Is climate change “an emergency” and do Canadians support a made-in-Canada Green New Deal?

Abacus Data was commissioned by Seth Klein, adjunct professor with Simon Fraser University’s Urban Studies program (as part of research for a book he is writing on the climate emergency), with support from the Canadian Centre for Policy Alternatives –BC Office, and the Corporate Mapping Project) to conduct a national public opinion survey of 2,000 Canadian adults on perspectives about climate change, positions on action, and attitudes and awareness of the Canadian version of the Green New Deal.

This was a comprehensive survey that asked a large number of questions. The full deck is available for download here, and Seth’s take on the poll is available here.

Here’s a summary of what the survey found:


Before exploring the views on climate change in more detail, we asked respondents to rate to what extent, if at all, five issues were problems in Canada.

82% rated climate change as an extremely serious or serious problem, second only to the rising cost of living which was rated as a serious problem to 90% of Canadians. More striking, 47% of Canadians rated climate change as an extremely serious problem, 15-points higher than wealth or income inequality, 23-points higher than increasing automation of work and the loss of good-paying jobs, and more than double the number who felt increasing immigration to Canada was an extremely serious problem.

At the same time, 1 in 4 Canadians report thinking about climate change often and are getting really anxious about it. Another 49% say they think it about it sometimes and they are getting increasingly worried about what impact it will have.

While feelings about climate change are fairly consistent across demographic groups, younger Canadians (18 to 29) are more likely to say they think about it often and are getting really anxious about it.  Quebecers are the most anxious about climate change while Albertans are the least anxious – although 58% of Albertans say they are either anxious and thinking about it all the time or think it about it sometimes but becoming increasingly worried about what impact it will have.

We find no difference in views across household income or education levels.


Given this level of anxiety, it’s no surprise that a large number of Canadians describe climate as an emergency now (42%) with another 20% saying it is not yet an emergency but will likely become one over the next few years.  Only 12% of Canadians report climate change as something we should not be that concerned about.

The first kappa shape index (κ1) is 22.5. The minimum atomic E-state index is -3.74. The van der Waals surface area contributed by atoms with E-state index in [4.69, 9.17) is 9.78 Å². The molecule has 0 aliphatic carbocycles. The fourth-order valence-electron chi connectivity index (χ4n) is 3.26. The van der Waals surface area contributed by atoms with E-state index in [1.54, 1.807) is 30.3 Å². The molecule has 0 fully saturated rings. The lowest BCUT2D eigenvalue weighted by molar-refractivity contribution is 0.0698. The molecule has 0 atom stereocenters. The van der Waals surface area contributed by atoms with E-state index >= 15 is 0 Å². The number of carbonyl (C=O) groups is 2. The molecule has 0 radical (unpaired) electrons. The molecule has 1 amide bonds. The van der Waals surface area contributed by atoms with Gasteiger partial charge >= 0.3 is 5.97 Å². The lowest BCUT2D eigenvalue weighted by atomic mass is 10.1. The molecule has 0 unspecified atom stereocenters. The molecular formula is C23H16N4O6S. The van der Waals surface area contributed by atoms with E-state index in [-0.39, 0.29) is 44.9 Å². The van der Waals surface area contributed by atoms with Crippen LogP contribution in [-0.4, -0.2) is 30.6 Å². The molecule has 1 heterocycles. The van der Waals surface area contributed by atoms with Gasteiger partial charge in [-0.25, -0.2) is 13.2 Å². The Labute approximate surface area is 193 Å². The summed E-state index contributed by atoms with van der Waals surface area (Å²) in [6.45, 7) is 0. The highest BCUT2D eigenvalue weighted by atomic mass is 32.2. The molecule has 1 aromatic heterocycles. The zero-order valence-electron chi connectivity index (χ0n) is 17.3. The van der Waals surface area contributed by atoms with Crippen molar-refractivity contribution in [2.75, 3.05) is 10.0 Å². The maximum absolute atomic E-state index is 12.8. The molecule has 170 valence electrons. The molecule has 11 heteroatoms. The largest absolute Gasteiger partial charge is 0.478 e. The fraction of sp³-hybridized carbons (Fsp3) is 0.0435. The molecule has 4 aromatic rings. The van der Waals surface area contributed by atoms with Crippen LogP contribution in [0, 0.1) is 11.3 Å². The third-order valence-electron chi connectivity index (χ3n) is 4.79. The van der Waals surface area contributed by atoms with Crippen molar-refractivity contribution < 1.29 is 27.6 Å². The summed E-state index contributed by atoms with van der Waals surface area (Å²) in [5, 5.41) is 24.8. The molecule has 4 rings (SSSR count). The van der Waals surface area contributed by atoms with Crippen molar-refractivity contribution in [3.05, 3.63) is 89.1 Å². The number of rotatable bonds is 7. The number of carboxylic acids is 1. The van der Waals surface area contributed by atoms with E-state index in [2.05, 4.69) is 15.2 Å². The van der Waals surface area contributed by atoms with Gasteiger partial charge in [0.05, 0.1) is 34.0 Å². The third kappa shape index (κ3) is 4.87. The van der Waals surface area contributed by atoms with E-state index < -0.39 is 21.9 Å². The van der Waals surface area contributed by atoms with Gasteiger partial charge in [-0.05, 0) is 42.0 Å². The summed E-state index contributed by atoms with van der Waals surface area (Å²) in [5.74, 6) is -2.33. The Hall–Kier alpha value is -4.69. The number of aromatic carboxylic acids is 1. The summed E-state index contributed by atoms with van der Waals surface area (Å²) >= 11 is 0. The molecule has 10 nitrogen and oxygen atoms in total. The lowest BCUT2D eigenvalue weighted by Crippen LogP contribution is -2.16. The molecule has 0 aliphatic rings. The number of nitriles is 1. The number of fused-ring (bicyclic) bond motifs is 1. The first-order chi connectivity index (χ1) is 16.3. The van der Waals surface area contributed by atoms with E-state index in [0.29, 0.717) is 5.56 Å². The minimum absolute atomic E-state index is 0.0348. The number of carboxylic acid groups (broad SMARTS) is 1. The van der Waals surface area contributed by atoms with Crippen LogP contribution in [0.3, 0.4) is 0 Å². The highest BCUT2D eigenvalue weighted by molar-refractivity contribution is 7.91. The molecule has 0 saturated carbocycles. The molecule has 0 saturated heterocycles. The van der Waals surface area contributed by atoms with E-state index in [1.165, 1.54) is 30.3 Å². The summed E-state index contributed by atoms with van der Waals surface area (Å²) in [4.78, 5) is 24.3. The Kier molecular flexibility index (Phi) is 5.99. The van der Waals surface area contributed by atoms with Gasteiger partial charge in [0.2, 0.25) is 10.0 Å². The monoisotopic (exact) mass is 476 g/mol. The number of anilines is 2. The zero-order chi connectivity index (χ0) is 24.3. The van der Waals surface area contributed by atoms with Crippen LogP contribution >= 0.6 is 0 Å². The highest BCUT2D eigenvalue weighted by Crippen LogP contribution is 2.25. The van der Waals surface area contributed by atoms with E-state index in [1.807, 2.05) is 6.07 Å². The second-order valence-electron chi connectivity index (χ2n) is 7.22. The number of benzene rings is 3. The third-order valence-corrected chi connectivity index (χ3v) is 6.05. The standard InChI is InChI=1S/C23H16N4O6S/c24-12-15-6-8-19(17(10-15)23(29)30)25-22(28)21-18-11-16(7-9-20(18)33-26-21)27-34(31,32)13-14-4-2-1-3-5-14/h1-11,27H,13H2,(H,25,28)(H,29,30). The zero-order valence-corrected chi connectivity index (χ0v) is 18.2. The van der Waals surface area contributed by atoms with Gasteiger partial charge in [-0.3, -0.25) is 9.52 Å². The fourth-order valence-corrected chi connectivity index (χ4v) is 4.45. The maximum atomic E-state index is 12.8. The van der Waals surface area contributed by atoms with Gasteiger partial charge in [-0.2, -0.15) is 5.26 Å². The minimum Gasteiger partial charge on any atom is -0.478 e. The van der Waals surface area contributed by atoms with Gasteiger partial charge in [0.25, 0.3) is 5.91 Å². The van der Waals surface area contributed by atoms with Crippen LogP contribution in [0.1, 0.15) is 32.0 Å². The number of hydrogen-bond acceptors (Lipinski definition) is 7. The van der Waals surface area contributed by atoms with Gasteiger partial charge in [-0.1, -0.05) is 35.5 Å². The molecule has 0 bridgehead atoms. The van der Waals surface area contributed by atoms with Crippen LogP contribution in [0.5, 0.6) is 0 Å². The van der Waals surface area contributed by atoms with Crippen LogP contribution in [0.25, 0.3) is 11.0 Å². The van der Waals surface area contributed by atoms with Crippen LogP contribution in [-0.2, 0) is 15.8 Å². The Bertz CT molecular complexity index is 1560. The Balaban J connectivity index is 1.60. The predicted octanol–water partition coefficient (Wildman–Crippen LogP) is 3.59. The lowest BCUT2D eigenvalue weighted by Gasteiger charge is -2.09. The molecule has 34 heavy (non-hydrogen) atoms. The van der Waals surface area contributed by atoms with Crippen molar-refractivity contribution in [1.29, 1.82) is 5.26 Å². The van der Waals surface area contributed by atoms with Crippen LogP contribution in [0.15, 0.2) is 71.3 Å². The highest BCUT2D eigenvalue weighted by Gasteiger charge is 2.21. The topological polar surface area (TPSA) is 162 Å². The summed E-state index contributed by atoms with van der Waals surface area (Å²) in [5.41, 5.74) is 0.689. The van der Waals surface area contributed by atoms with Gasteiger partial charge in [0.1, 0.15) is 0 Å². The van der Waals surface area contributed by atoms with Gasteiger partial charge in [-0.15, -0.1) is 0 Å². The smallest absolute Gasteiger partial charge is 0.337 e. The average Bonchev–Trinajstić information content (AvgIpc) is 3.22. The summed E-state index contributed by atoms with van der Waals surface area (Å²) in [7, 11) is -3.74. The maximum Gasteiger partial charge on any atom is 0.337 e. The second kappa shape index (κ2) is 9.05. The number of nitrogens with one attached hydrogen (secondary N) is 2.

Similar patterns emerge to this question. About 6 in 10 Quebecers describe climate change as an emergency (59%) compared with 42% in BC, 39% in Atlantic Canada, and 38% in Ontario. In the prairies, the concern is less prevalent, but even in Alberta, 27% describe climate change as an emergency, and another 20% think it will become one in the next few years.

Across age groups, half of younger Canadians believe climate change is an emergency compared with about 4 in 10 among older age groups.

Looking at the issue through another framing lens, 81% agree that climate change represents a major threat to the future of their children and grandchildren, including 49% who strongly agree with the statement.


This elevated level of concern and anxiety is at least partly caused by a sense that a clear majority of Canadians believe they or someone close to them has experienced the effects of climate change to some degree. 13% believe it has affected them in a major way, 37% to some extent, and 23% in a minor way. Only 21% say that climate change has not had any effect on themselves or people close to them.

There is a clear relationship between feeling anxious about climate change and believing that it has affected their lives or someone close to them. Among the 75% of Canadians who think about climate change at least sometimes and are worried about the issue, 61% also believe they have personally experienced the effects of climate change. Among those who say they don’t think about climate change all that much, 40% report no impact on their lives and another 33% say climate change has only impacted them in a minor way. This suggests that as the effects of climate change increase on people’s lives, we should expect to see a rise in concern about the issue.


When we start asking respondents about possible solutions and action to climate change, it’s clear that the public understands and supports what’s required to deal with climate change. 44% believe that in the future, “we should produce energy and electricity using 100% clean and renewable sources” while another 37% aren’t convinced that 100% of energy and electricity can be renewable and clean but support a shift towards cleaner technology.  Only 11% of Canadians believe that “shifting to clean and renewable energy sources like hydro, solar, and wind are costly and unnecessary.”

Surprisingly, these views are fairly consistent across the country. While Albertans are less likely to support a full transition to clean and renewable energy sources, 28% do while another 47% think that a transition is required but that 100% may not be possible.

We also find a generational divide on this question. Again, while overall Canadians of all ages support a transition to clean and renewable energy sources, younger Canadians (under 45) are about 10 points more likely to think we should produce energy entirely from clean and renewable sources.

In another question, we tell respondents: